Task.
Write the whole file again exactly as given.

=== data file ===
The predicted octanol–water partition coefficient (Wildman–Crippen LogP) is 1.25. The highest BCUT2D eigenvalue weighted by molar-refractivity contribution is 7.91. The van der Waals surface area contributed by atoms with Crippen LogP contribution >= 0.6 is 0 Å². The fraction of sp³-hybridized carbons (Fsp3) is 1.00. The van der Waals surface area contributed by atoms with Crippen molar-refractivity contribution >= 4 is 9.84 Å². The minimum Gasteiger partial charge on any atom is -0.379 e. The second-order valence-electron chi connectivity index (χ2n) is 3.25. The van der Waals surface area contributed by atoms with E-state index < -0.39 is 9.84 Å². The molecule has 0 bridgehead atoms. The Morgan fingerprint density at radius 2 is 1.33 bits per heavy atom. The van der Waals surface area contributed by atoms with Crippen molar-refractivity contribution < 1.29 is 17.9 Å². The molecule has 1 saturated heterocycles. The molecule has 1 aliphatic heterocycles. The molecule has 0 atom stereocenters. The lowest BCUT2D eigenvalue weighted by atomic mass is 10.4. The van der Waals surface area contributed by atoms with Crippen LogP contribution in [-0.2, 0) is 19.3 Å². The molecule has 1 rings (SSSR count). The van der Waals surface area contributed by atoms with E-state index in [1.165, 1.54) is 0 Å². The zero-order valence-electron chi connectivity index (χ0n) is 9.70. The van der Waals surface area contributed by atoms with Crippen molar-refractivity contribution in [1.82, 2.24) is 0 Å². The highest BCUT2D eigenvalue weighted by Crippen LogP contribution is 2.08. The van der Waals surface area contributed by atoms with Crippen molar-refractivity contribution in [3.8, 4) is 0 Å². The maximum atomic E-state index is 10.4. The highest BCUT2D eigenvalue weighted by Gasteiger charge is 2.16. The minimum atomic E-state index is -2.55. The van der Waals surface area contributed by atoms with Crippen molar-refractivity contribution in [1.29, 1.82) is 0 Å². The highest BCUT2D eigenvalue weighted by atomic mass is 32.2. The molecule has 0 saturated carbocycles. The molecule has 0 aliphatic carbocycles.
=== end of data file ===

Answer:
The predicted octanol–water partition coefficient (Wildman–Crippen LogP) is 1.25. The highest BCUT2D eigenvalue weighted by molar-refractivity contribution is 7.91. The van der Waals surface area contributed by atoms with Crippen LogP contribution >= 0.6 is 0 Å². The fraction of sp³-hybridized carbons (Fsp3) is 1.00. The van der Waals surface area contributed by atoms with Crippen molar-refractivity contribution >= 4 is 9.84 Å². The minimum Gasteiger partial charge on any atom is -0.379 e. The second-order valence-electron chi connectivity index (χ2n) is 3.25. The van der Waals surface area contributed by atoms with E-state index < -0.39 is 9.84 Å². The molecule has 0 bridgehead atoms. The Morgan fingerprint density at radius 2 is 1.33 bits per heavy atom. The van der Waals surface area contributed by atoms with Crippen molar-refractivity contribution < 1.29 is 17.9 Å². The molecule has 1 saturated heterocycles. The molecule has 1 aliphatic heterocycles. The molecule has 0 atom stereocenters. The lowest BCUT2D eigenvalue weighted by atomic mass is 10.4. The van der Waals surface area contributed by atoms with Crippen LogP contribution in [-0.2, 0) is 19.3 Å². The molecule has 1 rings (SSSR count). The van der Waals surface area contributed by atoms with E-state index in [1.165, 1.54) is 0 Å². The zero-order valence-electron chi connectivity index (χ0n) is 9.70. The van der Waals surface area contributed by atoms with Crippen molar-refractivity contribution in [1.82, 2.24) is 0 Å². The highest BCUT2D eigenvalue weighted by Crippen LogP contribution is 2.08. The van der Waals surface area contributed by atoms with Crippen molar-refractivity contribution in [3.8, 4) is 0 Å². The maximum atomic E-state index is 10.4. The highest BCUT2D eigenvalue weighted by Gasteiger charge is 2.16. The minimum atomic E-state index is -2.55. The van der Waals surface area contributed by atoms with Crippen molar-refractivity contribution in [1.29, 1.82) is 0 Å². The highest BCUT2D eigenvalue weighted by atomic mass is 32.2. The molecule has 0 saturated carbocycles. The molecule has 0 aliphatic carbocycles.